(NYC Happy Meal toy ban report and poll updated with additional detail.)
NEW YORK (TheStreet) -- Following in the footsteps of a measure adopted in San Francisco last year, a New York City councilman is proposing that free toys be banned from fast-food meals intended to appeal to children unless the meals meet certain healthfulness guidelines.

City Council member Leroy G. Comrie Jr. said kids' meals, such as those offered in

McDonald's

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famed Happy Meals, and at fast-food chains such as

Wendy's Arby's

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,

Sonic

(SONC)

,

Yum! Brands'

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Taco Bell and

Burger King

, among others, need reduced amounts of fat, salt and sugar if toys are to be included.

He introduced the bill to City Council on April 6, arguing that toys only be offered in kids' meals that contain less than 500 calories and 600 milligrams of sodium. Less than 35% of the calories may come from fat, he said, save for the inclusion of nuts, seeds, peanut butter or other nut-based butters. The meal would also have to include a half cup of fruit or vegetables, or a serving of whole-grain products.

Vote: Should NYC Ban Happy Meal Toys?

Restaurants caught violating the ban, if it were passed, would face fines ranging between $200 and $2,500.

The city of San Francisco's board of supervisors voted for a similar proposal in November; Santa Clara, Calif. enacted comparable legislation earlier last year.

Comrie's proposal has stricter health guidelines than San Francisco's. He thinks "it's important to find a way to make a healthy lifestyle palatable and exciting."

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Comrie, a Democrat from Queens and self-described busy parent, says his motivation stems from personal guilt about his unhealthy eating habits and his lack of innocence from purchasing many a Happy Meal for his own kids.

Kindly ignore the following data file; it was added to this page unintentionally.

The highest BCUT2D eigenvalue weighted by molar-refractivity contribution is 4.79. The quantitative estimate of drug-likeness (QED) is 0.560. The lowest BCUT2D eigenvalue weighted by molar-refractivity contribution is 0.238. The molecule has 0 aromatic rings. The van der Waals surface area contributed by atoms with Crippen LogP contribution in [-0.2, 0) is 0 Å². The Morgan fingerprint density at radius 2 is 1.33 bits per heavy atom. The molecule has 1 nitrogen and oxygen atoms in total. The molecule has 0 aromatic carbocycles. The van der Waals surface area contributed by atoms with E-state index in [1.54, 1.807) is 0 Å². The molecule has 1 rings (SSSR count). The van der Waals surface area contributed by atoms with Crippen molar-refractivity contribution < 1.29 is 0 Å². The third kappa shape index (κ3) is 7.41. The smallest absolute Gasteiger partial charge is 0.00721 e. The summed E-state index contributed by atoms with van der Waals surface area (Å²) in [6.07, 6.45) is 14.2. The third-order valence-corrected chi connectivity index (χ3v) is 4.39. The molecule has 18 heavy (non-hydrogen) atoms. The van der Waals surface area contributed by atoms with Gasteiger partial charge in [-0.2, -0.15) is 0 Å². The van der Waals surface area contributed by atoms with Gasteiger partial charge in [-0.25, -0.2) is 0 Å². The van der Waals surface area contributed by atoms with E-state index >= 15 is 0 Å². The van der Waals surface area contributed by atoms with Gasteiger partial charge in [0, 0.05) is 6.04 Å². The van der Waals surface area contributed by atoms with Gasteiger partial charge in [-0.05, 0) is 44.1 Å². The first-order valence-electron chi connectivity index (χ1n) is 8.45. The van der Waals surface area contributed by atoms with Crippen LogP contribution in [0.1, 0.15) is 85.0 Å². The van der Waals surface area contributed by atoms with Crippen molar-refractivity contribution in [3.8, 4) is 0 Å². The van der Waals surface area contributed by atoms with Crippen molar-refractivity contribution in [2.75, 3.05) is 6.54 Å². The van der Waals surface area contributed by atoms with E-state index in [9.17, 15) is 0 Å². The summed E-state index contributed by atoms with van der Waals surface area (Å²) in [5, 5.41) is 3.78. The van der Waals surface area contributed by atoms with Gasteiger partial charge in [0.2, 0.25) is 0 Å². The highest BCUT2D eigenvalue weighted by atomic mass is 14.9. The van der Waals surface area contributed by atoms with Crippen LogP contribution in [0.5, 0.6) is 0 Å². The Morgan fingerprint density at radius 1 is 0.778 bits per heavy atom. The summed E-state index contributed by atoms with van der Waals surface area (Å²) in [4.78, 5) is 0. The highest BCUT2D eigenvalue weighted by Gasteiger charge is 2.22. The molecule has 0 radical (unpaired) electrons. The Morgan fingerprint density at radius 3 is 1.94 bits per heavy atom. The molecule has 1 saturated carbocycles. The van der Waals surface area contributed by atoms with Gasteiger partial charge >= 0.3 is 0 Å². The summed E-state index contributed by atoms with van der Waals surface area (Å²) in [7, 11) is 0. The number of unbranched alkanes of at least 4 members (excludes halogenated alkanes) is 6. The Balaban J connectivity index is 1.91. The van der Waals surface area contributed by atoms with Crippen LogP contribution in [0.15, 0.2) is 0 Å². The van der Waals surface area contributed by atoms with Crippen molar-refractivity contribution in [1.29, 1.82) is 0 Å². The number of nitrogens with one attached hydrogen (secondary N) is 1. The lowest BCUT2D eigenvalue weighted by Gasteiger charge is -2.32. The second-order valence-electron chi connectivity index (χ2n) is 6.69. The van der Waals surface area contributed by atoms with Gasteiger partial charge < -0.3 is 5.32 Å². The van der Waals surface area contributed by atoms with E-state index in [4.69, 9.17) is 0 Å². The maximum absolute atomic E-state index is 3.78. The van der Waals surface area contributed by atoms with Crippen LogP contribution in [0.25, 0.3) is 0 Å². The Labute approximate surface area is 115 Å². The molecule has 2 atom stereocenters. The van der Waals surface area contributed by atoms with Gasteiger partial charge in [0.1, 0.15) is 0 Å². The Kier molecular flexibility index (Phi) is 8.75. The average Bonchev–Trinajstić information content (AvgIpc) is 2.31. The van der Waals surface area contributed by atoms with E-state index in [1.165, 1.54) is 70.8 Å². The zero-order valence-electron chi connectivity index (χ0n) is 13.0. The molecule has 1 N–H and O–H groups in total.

Comrie is overweight himself, and hopes the Fast Food Toy Ban Bill will pass, as it did in San Francisco.

"I am an example," he said. "If you look at me. I enjoy fast food and unhealthy eating."

Vote: Should NYC Ban Happy Meal Toys?

McDonald's and the New York State Restaurant Association are likely not to take this battle lightly.

"This proposal robs parents of choice while increasing the already burdensome regulation on local restaurant owners," said Andrew Rigie, executive vice president of the New York City Chapter of the New York Restaurant Association, according to a

New York Times

report.

An executive for McDonald's New York region, Mason Smott, said that "taking away toys from kids' meals won't solve childhood obesity."

"Our Happy Meals make it easier for families to choose the right foods in portions just for kids," Smoot said. "We provide options for our customers and trust them to make the decisions that are right for their families. Politicians should, too."

"We are not trying to hurt anyone's bottom line," Comrie said. "We are trying to help people's bottoms."

Proponents of San Francisco's ruling argued such a ban might rein in the strong appeal unhealthy kids' meals draw through the offering of shiny new toys.

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"If you take away that lusted-after toy then maybe, just maybe, the next generation of children will begin to change in the way we relate to food," noted a blogger on

The Independent

's Web site in November.

Many considered the city's efforts to curb childhood obesity to be ill-conceived, disagreeing that such a ban would prevent the plight from which between 16% and 33% of American children suffer, according to recent statistics.

McDonald's argued at the time that it should be parents' "right and responsibility -- not the government's -- to choose what's right for their children."

"There are many causes of childhood obesity, including genetic and lifestyle ones," wrote

MSNBC

columnist and registered dietician Elisa Zied in November. It "takes more than just axing fast foods" to convince children of the benefits of healthy eating patterns. Zied was concerned that "ostracizing fatty meals that come with plastic promotional toys could have the unintended consequence of making the product even more appealing."

Others worried about a "nanny state" takeover.

"If government can ban toys from Happy Meals, what else can it do for our own good?" asked

AOL News

' Bernie Goldberg rhetorically last fall. "Can politicians pass laws that actually require us to eat fruit and vegetables every day? Can they tax Ding Dongs to the point where nobody but Bill Gates can afford to buy them?"

Will all this in mind, do you think New York City should ban free toys in kids' meals? Vote in our poll and see what readers of

TheStreet

think. Then sound off in the comments sections below and offer your own ideas.

-- Written by Miriam Marcus Reimer in New York.

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